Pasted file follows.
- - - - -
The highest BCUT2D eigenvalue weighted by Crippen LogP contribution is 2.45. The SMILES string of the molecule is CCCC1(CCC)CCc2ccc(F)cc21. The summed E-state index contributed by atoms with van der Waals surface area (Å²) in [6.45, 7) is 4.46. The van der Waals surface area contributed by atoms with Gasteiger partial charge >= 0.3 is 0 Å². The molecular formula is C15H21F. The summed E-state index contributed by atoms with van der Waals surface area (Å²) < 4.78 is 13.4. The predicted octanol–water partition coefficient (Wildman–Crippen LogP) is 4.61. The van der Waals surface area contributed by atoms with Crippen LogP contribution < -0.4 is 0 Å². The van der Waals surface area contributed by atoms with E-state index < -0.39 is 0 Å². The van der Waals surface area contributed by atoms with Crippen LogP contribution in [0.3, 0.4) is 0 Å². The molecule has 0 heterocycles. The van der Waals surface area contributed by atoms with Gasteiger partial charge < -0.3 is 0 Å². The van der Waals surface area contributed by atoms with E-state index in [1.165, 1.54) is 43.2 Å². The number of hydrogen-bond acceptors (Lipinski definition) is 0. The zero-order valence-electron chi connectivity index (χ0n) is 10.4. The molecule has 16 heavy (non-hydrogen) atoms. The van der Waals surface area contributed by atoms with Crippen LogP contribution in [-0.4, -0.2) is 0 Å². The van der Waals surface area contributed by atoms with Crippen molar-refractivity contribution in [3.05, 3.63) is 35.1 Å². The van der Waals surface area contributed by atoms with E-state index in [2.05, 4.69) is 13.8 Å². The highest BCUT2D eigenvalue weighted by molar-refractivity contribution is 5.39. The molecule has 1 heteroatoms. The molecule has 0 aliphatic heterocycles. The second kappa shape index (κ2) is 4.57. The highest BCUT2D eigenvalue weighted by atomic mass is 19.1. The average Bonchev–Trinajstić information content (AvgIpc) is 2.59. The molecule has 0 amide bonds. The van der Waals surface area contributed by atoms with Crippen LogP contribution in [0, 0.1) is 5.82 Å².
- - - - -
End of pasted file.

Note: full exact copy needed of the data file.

The highest BCUT2D eigenvalue weighted by Crippen LogP contribution is 2.45. The SMILES string of the molecule is CCCC1(CCC)CCc2ccc(F)cc21. The summed E-state index contributed by atoms with van der Waals surface area (Å²) in [6.45, 7) is 4.46. The van der Waals surface area contributed by atoms with Gasteiger partial charge >= 0.3 is 0 Å². The molecular formula is C15H21F. The summed E-state index contributed by atoms with van der Waals surface area (Å²) < 4.78 is 13.4. The predicted octanol–water partition coefficient (Wildman–Crippen LogP) is 4.61. The van der Waals surface area contributed by atoms with Crippen LogP contribution < -0.4 is 0 Å². The van der Waals surface area contributed by atoms with E-state index < -0.39 is 0 Å². The van der Waals surface area contributed by atoms with Crippen LogP contribution in [0.3, 0.4) is 0 Å². The molecule has 0 heterocycles. The van der Waals surface area contributed by atoms with Gasteiger partial charge < -0.3 is 0 Å². The van der Waals surface area contributed by atoms with E-state index in [1.165, 1.54) is 43.2 Å². The number of hydrogen-bond acceptors (Lipinski definition) is 0. The zero-order valence-electron chi connectivity index (χ0n) is 10.4. The molecule has 16 heavy (non-hydrogen) atoms. The van der Waals surface area contributed by atoms with Crippen LogP contribution in [-0.4, -0.2) is 0 Å². The van der Waals surface area contributed by atoms with Crippen molar-refractivity contribution in [3.05, 3.63) is 35.1 Å². The van der Waals surface area contributed by atoms with E-state index in [2.05, 4.69) is 13.8 Å². The highest BCUT2D eigenvalue weighted by molar-refractivity contribution is 5.39. The molecule has 1 heteroatoms. The molecule has 0 aliphatic heterocycles. The second kappa shape index (κ2) is 4.57. The highest BCUT2D eigenvalue weighted by atomic mass is 19.1. The average Bonchev–Trinajstić information content (AvgIpc) is 2.59. The molecule has 0 amide bonds. The van der Waals surface area contributed by atoms with Crippen LogP contribution in [0, 0.1) is 5.82 Å².